The Boeing Pilot & Technician Outlook 2018-2037, forecast that more than 42.000 new aeroplanes will enter service, which will increase the demand of pilots, maintenance technicians and cabin crew like never before in history.
As far as it concerns AMMTEs (Aircraft Maintenance Mechanics, Technicians and Engineers), the largest demand will be in the Asia Pacific region, where it is forecast will need 257.000 new engineers. Airlines in North America will require 189.000, Europe 132,000, the Middle East 66.000, Latin America 55,000, Africa 28.000, and Russia / Central Asia 27.000.
Despite this promising context, it seems the industry is not ready to meet these requirements. Just in the United States it is predicted a gap between the demand of engineers and its supply will be 9% by 2027 (See figure1).
Reducing this gap will require a lot of work, considering the speed of leaving the industry is faster than the speed of getting into it. In the matter, a student whose aim is to start a career as an aircraft engineer must begin by undertaking theoretical training of two years and four months with one year of practical training to get a “License CAT A” which allows technicians to realise some basic tasks. To achieve the second level in the hierarchy: “License CAT B”, it is required to complete all B1 modules and additional two years of practical experience. Eventually, to reach the position of supervisor: “License CAT C” it is needed to complete 7 years of certified experience.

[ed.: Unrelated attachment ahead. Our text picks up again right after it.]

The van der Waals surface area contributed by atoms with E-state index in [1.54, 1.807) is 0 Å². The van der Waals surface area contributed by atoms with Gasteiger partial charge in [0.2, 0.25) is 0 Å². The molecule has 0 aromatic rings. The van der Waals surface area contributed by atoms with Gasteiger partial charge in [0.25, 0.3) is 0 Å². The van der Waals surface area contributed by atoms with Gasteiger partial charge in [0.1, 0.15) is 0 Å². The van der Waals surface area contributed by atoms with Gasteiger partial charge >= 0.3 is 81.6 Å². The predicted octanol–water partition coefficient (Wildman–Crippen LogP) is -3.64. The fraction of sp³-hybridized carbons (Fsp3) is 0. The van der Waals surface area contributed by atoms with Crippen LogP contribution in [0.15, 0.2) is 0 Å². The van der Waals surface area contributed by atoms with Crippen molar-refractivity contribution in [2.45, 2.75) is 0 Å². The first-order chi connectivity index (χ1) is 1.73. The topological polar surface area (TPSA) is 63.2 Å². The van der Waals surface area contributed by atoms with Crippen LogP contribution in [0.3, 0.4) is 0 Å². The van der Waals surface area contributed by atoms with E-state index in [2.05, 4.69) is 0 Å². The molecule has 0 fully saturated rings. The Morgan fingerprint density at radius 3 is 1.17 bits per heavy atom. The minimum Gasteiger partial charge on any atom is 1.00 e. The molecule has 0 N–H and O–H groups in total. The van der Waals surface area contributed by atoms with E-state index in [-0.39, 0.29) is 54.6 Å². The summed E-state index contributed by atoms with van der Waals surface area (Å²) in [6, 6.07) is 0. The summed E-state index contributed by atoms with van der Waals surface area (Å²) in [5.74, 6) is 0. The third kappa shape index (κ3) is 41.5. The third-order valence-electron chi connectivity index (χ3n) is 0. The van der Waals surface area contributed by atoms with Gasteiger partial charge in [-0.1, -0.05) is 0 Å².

Figure 1. Forecasted demand of AMMTEs for the next ten years in US
On the other hand, the average age of aircraft engineers is 51 years and the retirement age varies between 62 and 66 years depending on the country and the individual conditions. It means that over the coming years several thousands of engineers will leave the industry while their successors are still under training.
Additionally, when we think about the expansion of the training programme. The situation gets even more critical. The rapidly evolution of aviation is demanding the current and future AMMTEs to familiarise with the sophisticated avionics systems and the handling of new composites instead of the traditional sheet metal in the aircraft structure. The development of these new skills demands more time and dedication from the students.
David George, CEO at Brookfield Aviation International said: “There has not been a better time to start a career in aircraft maintenance. However it is vital that any student of aeronautical engineering is trained on an internationally recognised course and in the best available facility. There is no place in this industry for a 70% proficient engineer. Lives are at stake.” During the last twelve months it has been noticed that an increase in the demand for AMMTEs worldwide connects to airlines which are expanding their benefits and its salaries aiming to attract the best talents.
In this way from Brookfield aviation, we extend an invitation to the new generations to start up a career in aeronautic engineering. We welcome applications from engineers at all levels – experienced and supervisory, or entry level. We have interesting worldwide professional contracts and the very best training opportunities for newcomers.